Obscure Saints You (Probably) Never Heard About


July 6, 2012 by nateaddington

As Catholics we all have our favorite saints. I’m rather fond of Thomas, Francis, and Sebastion myself, but I know that a lot of other people are too. My boss, Fr. Vince, always says he likes Polycarp, because he figures the line for intercession with him is probably a tad bit shorter, since not many people think of him in their personal litany. So I did a little digging around and came up with some of the most obscure saints you probably never heard about.

St. Wilgefortis

A lot of saints are depicted with some pretty audacious beards, and if you follow my blog, you know I am a pretty big fan of the art of pogonotrophy. But, this is one beatified beard that might be a bit too much. Because, you see, Saint Wilgefortis is one of those lady saints.

The legend goes that her father handed her off to be married after the young lass had taken a vow of chastity. Pleading the Lord for a way out of her arranged marriage, she awoke the next morning to find that she had grown a full beard and mustache. As you can imagine, her betrothed was rather taken back and declined the marriage. As a result of the humiliation endured by her family, her father had her crucified.

Adding to the obscurity of this saint is the back story that explains her origin.  It is rumored that Northern Europeans were perplexed by the more feminine looking images of Christ in Southern Europe. Sometimes being depicted on the cross in a full tunic as opposed to the more “masculine” loin cloth. In response to the crucifix confusion, the travelers invented the story of Wilgerfortis, to explain the statue of the crucified bearded lady wearing the dress they kept seeing in all the local churches.

St. Lydwina

In 1395, a young girl in Holland went ice skating with her friends. (who knew they had ice skates in 1395?)  Like most girls who go ice skating, she fell. But this time she broke several ribs, and since the two ladies attempting to help her in the picture to the right were better at growing tulips(that’s a big thing in Holland) than patching up busted ribs, gangrene spread throughout her body which caused her to live a life severe pain. Lydwina was extremely prayerful despite her injuries and experienced religious visions throughout her life, including one of a rosebush with the inscription, “When this shall be in bloom, your suffering will be at an end.” In 1433, she saw the rosebush bloom and died soon after. Not exactly a heart warming tale, but an obscure saint none the less. Oh, and she is also the Patron saint of ice skaters, so look her up, Apolo Ohno (because I am sure he follows my blog and will read this).

St. Roch

Here is one for all you animal lovers out there. St. Roch was born in France to a wealthy noble.  It is said that he bore a large read cross on his chest that was no mere birthmark. After the deaths of his parents he distributed all his wealth to the poor and went about curing those afflicted by the plague by reveling his cross covered chest to them. Contracting the Plague himself, Roch withdrew to a cave where he was befriended by dog who brought him food and who licked his sores everyday, eventually curing him of the plague. Roch is the patron saint of dogs and should be of unhygienic medical practices, in my opinion.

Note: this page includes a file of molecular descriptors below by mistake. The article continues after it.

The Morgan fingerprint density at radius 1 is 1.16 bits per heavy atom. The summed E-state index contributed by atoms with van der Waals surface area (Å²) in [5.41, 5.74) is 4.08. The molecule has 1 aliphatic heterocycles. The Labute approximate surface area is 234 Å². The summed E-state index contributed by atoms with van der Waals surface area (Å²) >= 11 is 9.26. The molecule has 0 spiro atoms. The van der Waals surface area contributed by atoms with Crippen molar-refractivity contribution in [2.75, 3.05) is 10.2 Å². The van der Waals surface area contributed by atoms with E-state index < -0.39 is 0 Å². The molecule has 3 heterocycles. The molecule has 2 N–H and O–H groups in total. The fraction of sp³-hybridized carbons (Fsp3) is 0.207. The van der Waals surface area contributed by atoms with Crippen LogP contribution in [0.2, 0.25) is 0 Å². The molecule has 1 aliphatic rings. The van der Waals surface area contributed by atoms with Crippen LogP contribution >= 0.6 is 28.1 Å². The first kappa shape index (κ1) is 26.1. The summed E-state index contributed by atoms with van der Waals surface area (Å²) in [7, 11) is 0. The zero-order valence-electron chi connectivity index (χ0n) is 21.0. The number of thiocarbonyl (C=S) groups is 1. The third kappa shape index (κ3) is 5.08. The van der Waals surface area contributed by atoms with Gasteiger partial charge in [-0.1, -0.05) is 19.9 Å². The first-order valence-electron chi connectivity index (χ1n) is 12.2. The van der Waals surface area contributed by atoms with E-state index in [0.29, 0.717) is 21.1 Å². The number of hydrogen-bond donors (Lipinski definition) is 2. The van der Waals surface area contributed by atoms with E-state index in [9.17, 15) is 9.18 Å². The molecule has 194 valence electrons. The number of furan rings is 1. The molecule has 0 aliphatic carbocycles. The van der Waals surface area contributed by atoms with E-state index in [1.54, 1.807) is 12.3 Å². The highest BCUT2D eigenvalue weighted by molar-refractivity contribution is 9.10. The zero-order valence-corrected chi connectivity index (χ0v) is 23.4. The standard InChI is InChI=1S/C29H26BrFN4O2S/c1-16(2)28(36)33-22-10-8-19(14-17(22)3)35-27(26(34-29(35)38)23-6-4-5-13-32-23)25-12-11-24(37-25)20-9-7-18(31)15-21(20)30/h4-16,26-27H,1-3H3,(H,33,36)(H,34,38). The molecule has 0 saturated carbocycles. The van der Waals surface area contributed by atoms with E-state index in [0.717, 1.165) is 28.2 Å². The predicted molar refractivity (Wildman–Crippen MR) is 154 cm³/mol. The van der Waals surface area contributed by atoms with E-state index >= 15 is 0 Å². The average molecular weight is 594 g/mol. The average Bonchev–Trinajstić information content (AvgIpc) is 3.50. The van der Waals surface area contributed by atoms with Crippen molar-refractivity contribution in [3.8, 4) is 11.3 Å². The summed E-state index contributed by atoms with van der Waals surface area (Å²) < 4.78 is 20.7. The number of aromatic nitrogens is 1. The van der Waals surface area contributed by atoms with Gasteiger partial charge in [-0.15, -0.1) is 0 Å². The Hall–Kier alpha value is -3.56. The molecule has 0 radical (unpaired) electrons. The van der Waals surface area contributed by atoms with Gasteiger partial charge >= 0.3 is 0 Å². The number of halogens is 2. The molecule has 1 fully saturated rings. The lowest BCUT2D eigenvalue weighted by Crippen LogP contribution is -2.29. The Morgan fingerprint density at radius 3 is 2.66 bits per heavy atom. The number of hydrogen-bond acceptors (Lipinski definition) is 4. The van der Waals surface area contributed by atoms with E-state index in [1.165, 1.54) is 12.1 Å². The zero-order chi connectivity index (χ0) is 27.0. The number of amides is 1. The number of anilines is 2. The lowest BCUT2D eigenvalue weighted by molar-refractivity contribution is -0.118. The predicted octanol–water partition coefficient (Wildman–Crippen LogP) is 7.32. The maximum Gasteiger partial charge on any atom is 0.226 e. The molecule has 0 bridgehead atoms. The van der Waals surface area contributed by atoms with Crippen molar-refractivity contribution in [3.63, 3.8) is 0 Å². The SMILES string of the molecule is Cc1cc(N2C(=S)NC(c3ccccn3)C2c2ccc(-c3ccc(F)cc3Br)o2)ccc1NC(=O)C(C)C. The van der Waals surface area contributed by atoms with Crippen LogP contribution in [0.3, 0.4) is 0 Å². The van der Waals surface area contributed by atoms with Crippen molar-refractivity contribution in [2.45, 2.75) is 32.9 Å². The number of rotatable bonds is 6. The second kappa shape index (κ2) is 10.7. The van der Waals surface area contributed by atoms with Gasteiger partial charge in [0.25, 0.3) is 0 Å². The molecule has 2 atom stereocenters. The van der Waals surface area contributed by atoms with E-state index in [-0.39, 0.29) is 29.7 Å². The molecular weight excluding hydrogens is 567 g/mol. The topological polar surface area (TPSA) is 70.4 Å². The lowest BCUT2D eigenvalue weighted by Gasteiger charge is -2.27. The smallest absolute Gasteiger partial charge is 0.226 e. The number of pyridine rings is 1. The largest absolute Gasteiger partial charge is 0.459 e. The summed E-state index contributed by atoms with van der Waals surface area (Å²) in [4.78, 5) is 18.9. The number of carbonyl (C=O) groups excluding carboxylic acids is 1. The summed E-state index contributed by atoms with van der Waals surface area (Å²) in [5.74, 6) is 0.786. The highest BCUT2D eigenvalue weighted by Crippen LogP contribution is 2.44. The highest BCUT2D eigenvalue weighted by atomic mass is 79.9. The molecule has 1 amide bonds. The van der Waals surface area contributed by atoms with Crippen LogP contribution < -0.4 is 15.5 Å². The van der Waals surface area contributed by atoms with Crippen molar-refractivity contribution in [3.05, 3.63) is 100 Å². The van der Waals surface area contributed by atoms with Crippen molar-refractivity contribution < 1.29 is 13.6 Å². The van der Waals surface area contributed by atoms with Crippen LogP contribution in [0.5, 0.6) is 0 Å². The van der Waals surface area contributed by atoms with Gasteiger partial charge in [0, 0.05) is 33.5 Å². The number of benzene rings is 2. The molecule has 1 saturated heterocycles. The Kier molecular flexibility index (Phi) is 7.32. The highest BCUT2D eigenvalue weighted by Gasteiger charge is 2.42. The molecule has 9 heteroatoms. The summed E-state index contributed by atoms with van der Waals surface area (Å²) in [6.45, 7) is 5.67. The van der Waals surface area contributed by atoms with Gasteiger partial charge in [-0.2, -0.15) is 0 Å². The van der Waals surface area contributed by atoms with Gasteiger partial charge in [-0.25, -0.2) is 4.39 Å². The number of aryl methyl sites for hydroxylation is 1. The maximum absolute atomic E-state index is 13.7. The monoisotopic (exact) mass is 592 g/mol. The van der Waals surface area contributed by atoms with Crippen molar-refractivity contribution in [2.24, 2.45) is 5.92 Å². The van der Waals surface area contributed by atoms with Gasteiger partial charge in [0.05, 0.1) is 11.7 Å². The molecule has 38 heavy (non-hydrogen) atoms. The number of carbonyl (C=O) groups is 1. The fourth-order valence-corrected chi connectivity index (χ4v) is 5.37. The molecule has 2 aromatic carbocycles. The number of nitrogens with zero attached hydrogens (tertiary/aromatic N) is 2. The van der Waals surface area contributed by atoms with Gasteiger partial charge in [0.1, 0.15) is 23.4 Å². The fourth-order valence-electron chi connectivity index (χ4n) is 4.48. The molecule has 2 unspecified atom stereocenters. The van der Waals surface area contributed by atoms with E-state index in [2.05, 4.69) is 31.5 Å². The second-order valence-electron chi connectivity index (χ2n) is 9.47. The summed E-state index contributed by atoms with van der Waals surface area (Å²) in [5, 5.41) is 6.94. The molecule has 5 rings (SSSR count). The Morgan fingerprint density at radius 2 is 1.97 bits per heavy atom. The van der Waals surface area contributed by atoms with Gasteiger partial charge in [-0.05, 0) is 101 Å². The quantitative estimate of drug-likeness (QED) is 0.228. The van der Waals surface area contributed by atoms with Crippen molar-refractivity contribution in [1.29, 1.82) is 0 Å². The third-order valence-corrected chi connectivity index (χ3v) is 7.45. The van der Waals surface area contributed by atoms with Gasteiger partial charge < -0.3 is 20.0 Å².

Got a cool obscure saint that you are a fan of, post his or her story below.

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12 thoughts on “Obscure Saints You (Probably) Never Heard About

  1. LOL! Obscure and hard to pronounce.

  2. LOL. Nice finds. I had only heard of the first…who can forget a bearded lady saint? I appreciate the humor.

    P.S. Thanks for the ‘favorite’ on my blog. I look forward to following your posts!

  3. ... says:

    Did you draw that bearded saint illustration? priceless. I shared this- very funny/informative!

  4. vftmom247 says:

    My. patron saint is Saint Columba of Ireland and Scotland. He started a ferocious clan feud by shooting off his mouth at the wrong time, became a missionary (like my family), and is one of the patron saints of poets. So DID you draw the bearded lady? Funny and informative blog!

    • I have heard of Colmba, I relate well since I sometimes say a thing or two out of turn. I stole the picture from Google images. If you want to see the depth of my artistic talent check out the blog on Paul and the thorn in the flesh. His signature was my best attempt. Thanks for stopping by and God bless.

  5. mommalisagail says:

    Wow! Obscure is right! I’ve only heard of St. Roch…my 12 year old is a dog-lover. :) Thanks for posting. Can’t wait to tell the kids about the bearded lady saint.

  6. Hm, just browsing through some of your past posts. A little late to the party, but one of my favorite saints is Saint Severinus Boethius. He was incredibly well-known in his day and throughout the Middle Ages. He is most famous for writing the “Consolation of Philosophy” while imprisoned on death row under accusation of treason against the Arian Roman Emperor Theodoric. Tradition has it that as a supporter of the Emperor Justinian he is also a martyr for the faith.
    As someone who has studied medieval literature and history, his “Consolation of Philosophy” would be one of two books I would want on a desert island. (The other would be a prayerbook with set daily prayers.) To me “The Consolation of Philosophy” is both mystical and academic. CS Lewis once said that to be immersed in the “Consolation of Philosophy” is to become immersed in the medieval worldview.
    While I may be somewhat “on the way” as it were about Catholicism, I would pick St. Severinus Boethius as an intercessor. And I do already ask for his intercession.

  7. […] read an older blogpost the other day that has stuck in my mind since then. At the beginning, the author mentions a priest […]

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